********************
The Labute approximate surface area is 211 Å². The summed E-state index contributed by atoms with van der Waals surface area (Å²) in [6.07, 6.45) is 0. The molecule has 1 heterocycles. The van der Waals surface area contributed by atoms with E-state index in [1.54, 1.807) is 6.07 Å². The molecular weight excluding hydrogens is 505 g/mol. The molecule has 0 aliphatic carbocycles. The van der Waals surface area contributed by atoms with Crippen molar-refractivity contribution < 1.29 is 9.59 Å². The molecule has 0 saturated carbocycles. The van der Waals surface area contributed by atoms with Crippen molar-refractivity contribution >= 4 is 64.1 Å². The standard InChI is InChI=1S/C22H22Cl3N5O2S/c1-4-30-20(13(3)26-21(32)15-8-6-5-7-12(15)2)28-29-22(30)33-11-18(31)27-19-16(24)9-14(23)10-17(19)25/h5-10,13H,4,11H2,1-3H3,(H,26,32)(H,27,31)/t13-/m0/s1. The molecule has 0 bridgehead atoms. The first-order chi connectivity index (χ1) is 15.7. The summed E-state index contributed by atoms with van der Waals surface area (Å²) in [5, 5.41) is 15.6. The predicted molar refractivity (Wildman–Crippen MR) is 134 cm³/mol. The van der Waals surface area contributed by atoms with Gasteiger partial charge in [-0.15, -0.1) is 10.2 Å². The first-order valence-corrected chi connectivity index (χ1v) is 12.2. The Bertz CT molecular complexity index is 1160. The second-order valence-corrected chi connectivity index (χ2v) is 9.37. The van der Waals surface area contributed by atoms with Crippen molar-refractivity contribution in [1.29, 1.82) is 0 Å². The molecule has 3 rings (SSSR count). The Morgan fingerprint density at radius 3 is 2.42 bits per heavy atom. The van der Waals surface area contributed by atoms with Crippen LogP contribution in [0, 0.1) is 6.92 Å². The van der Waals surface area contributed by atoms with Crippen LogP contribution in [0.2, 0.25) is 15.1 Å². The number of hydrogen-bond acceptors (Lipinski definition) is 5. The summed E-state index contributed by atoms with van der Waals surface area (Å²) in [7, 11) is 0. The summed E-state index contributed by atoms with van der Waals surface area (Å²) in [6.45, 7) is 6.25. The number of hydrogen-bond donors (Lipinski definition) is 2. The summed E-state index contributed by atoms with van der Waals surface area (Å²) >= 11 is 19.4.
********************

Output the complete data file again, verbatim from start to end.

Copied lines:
The Labute approximate surface area is 211 Å². The summed E-state index contributed by atoms with van der Waals surface area (Å²) in [6.07, 6.45) is 0. The molecule has 1 heterocycles. The van der Waals surface area contributed by atoms with E-state index in [1.54, 1.807) is 6.07 Å². The molecular weight excluding hydrogens is 505 g/mol. The molecule has 0 aliphatic carbocycles. The van der Waals surface area contributed by atoms with Crippen molar-refractivity contribution < 1.29 is 9.59 Å². The molecule has 0 saturated carbocycles. The van der Waals surface area contributed by atoms with Crippen molar-refractivity contribution >= 4 is 64.1 Å². The standard InChI is InChI=1S/C22H22Cl3N5O2S/c1-4-30-20(13(3)26-21(32)15-8-6-5-7-12(15)2)28-29-22(30)33-11-18(31)27-19-16(24)9-14(23)10-17(19)25/h5-10,13H,4,11H2,1-3H3,(H,26,32)(H,27,31)/t13-/m0/s1. The molecule has 0 bridgehead atoms. The first-order chi connectivity index (χ1) is 15.7. The summed E-state index contributed by atoms with van der Waals surface area (Å²) in [5, 5.41) is 15.6. The predicted molar refractivity (Wildman–Crippen MR) is 134 cm³/mol. The van der Waals surface area contributed by atoms with Gasteiger partial charge in [-0.15, -0.1) is 10.2 Å². The first-order valence-corrected chi connectivity index (χ1v) is 12.2. The Bertz CT molecular complexity index is 1160. The second-order valence-corrected chi connectivity index (χ2v) is 9.37. The van der Waals surface area contributed by atoms with Crippen molar-refractivity contribution in [1.29, 1.82) is 0 Å². The molecule has 3 rings (SSSR count). The Morgan fingerprint density at radius 3 is 2.42 bits per heavy atom. The van der Waals surface area contributed by atoms with Crippen LogP contribution in [0, 0.1) is 6.92 Å². The van der Waals surface area contributed by atoms with Crippen LogP contribution in [0.2, 0.25) is 15.1 Å². The number of hydrogen-bond acceptors (Lipinski definition) is 5. The summed E-state index contributed by atoms with van der Waals surface area (Å²) in [7, 11) is 0. The summed E-state index contributed by atoms with van der Waals surface area (Å²) in [6.45, 7) is 6.25. The number of hydrogen-bond donors (Lipinski definition) is 2. The summed E-state index contributed by atoms with van der Waals surface area (Å²) >= 11 is 19.4.